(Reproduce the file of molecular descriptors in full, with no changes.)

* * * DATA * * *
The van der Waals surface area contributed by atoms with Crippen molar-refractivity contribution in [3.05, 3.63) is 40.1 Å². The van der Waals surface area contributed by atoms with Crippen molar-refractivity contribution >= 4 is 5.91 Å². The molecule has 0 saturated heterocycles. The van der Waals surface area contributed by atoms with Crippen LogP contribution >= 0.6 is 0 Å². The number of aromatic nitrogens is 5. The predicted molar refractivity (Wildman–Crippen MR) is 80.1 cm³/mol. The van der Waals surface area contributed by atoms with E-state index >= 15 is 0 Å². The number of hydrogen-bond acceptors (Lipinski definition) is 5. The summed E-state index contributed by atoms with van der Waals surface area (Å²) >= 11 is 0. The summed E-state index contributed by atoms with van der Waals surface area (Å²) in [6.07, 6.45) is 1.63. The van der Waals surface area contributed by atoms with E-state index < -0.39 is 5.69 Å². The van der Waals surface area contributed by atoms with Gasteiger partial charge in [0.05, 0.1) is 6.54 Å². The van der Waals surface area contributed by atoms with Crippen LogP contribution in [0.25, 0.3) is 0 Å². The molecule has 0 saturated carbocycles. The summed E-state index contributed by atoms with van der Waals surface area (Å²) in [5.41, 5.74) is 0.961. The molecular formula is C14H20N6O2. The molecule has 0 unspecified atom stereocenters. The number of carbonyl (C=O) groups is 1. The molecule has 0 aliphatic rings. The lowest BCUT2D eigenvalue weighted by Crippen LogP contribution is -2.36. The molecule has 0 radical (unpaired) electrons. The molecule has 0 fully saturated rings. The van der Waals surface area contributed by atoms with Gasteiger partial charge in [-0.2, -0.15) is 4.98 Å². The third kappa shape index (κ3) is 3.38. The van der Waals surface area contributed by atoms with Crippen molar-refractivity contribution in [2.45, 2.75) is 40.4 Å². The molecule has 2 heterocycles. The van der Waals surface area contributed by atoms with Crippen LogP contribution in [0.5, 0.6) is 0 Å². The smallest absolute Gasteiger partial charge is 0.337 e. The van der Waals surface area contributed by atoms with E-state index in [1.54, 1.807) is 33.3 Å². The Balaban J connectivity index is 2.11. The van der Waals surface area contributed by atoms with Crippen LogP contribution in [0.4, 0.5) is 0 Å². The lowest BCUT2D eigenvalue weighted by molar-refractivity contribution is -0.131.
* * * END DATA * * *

The van der Waals surface area contributed by atoms with Crippen molar-refractivity contribution in [3.05, 3.63) is 40.1 Å². The van der Waals surface area contributed by atoms with Crippen molar-refractivity contribution >= 4 is 5.91 Å². The molecule has 0 saturated heterocycles. The van der Waals surface area contributed by atoms with Crippen LogP contribution >= 0.6 is 0 Å². The number of aromatic nitrogens is 5. The predicted molar refractivity (Wildman–Crippen MR) is 80.1 cm³/mol. The van der Waals surface area contributed by atoms with E-state index >= 15 is 0 Å². The number of hydrogen-bond acceptors (Lipinski definition) is 5. The summed E-state index contributed by atoms with van der Waals surface area (Å²) >= 11 is 0. The summed E-state index contributed by atoms with van der Waals surface area (Å²) in [6.07, 6.45) is 1.63. The van der Waals surface area contributed by atoms with E-state index < -0.39 is 5.69 Å². The van der Waals surface area contributed by atoms with Gasteiger partial charge in [0.05, 0.1) is 6.54 Å². The van der Waals surface area contributed by atoms with Crippen LogP contribution in [0.25, 0.3) is 0 Å². The molecule has 0 saturated carbocycles. The summed E-state index contributed by atoms with van der Waals surface area (Å²) in [5.41, 5.74) is 0.961. The molecular formula is C14H20N6O2. The molecule has 0 unspecified atom stereocenters. The number of carbonyl (C=O) groups is 1. The molecule has 0 aliphatic rings. The lowest BCUT2D eigenvalue weighted by Crippen LogP contribution is -2.36. The molecule has 0 radical (unpaired) electrons. The molecule has 0 fully saturated rings. The van der Waals surface area contributed by atoms with Gasteiger partial charge in [-0.2, -0.15) is 4.98 Å². The third kappa shape index (κ3) is 3.38. The van der Waals surface area contributed by atoms with Crippen molar-refractivity contribution in [2.45, 2.75) is 40.4 Å². The molecule has 2 heterocycles. The van der Waals surface area contributed by atoms with Crippen LogP contribution in [0.5, 0.6) is 0 Å². The smallest absolute Gasteiger partial charge is 0.337 e. The van der Waals surface area contributed by atoms with E-state index in [1.54, 1.807) is 33.3 Å². The Balaban J connectivity index is 2.11. The van der Waals surface area contributed by atoms with Crippen LogP contribution in [0.4, 0.5) is 0 Å². The lowest BCUT2D eigenvalue weighted by molar-refractivity contribution is -0.131.